OBAMA PREVAILS: We would be remiss if we did not tip our hats to congratulate President-elect Barack Obama, the Illinois Senator who prevailed last night to become the first African American president in the nation's history. Here's The New York Times mainbar story, The Washington Post article, and The Chicago Tribune piece. The Wall Street Journal reports in "Business Braces for Cooler Climate" that business leaders and lobbyists hope the Obama administration doesn't put up walls to trade and raise taxes amid the current financial turmoil. With a Democratic administration gearing up to move into the White House—and with the Democratic majorities bolstered in the House and Senate—lawyers across the country are assessing how they may benefit from an increased push toward more regulation. The The Legal Intelligencer writes about how more regulation could mean more work for lawyers.
EXPLETIVE-FREE ARGUMENT: Anyone who attended oral argument yesterday in FCC v. Fox Television expecting to hear a Supreme Court justice or two drop the "f-bomb" would have left disappointed. Foul language did not make it into the argument. The justices, as Legal Times Supreme Court correspondent Tony Mauro writes, did not show a clear consensus on whether to support the increased FCC crackdown on broadcasters who do not censor "fleeting expletives" from getting on air. The Court could toss the case to the U.S. Court of Appeals for the 2nd Circuit for further review. Here's The Washington Post piece on the arguments.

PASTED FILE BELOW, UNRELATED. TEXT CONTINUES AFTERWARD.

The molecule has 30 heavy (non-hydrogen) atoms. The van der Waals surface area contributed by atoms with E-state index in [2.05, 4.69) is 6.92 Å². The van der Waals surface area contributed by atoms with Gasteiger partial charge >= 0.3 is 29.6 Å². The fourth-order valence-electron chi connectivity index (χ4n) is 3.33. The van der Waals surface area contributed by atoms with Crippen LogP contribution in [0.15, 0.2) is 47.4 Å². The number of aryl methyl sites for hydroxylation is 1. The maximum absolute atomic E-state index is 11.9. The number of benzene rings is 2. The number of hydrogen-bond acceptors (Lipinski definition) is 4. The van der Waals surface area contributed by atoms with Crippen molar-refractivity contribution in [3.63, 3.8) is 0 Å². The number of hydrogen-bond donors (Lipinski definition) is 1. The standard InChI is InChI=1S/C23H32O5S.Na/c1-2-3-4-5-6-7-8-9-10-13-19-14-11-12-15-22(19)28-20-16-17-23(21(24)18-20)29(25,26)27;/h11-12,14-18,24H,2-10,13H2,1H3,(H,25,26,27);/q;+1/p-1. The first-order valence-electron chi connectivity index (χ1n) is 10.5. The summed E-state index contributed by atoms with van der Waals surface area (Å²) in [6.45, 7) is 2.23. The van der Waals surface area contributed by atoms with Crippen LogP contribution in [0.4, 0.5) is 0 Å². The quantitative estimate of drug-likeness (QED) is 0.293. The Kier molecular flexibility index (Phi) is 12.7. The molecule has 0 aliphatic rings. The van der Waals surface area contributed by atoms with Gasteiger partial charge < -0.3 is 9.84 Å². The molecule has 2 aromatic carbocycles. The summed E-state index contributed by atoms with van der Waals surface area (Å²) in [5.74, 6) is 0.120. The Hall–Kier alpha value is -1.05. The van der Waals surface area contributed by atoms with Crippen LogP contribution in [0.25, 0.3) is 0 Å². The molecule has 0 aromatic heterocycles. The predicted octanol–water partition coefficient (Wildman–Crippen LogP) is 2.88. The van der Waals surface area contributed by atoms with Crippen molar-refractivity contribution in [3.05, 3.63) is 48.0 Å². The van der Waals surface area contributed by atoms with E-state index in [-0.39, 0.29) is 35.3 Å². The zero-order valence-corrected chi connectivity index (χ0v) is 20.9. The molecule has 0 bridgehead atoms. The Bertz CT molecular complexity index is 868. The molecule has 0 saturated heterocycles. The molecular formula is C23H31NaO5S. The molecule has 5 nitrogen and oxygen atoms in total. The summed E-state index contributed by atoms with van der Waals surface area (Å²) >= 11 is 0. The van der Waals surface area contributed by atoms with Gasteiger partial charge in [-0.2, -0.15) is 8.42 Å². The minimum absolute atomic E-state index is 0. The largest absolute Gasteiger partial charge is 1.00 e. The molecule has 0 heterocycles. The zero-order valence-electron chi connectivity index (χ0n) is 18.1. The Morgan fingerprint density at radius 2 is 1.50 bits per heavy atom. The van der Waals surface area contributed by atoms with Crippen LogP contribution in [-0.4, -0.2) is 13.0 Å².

JUROR NO. 11: The BLT tracked down a juror in the Ted Stevens trial, who tells her story about the evidence and deliberations. The juror, Colleen Walsh, who has set up a blog about her role as a juror, says the panel was turned off by the belligerent testimony of Stevens on the stand. Says Walsh: “We were all like, ‘Why is he testifying?’” Stevens, convicted last month on seven felony counts of filing false financial statements, remains in a tight race in Alaska against Anchorage Mayor Mark Begich, the Democractic challenger. With some 40,000 absentee ballots uncounted, there was no clear winner this morning. But Stevens, 84, the longest-serving Republican in the Senate, is ahead in the count. Senate leaders on both sides have said an expulsion vote is likely if Stevens prevails.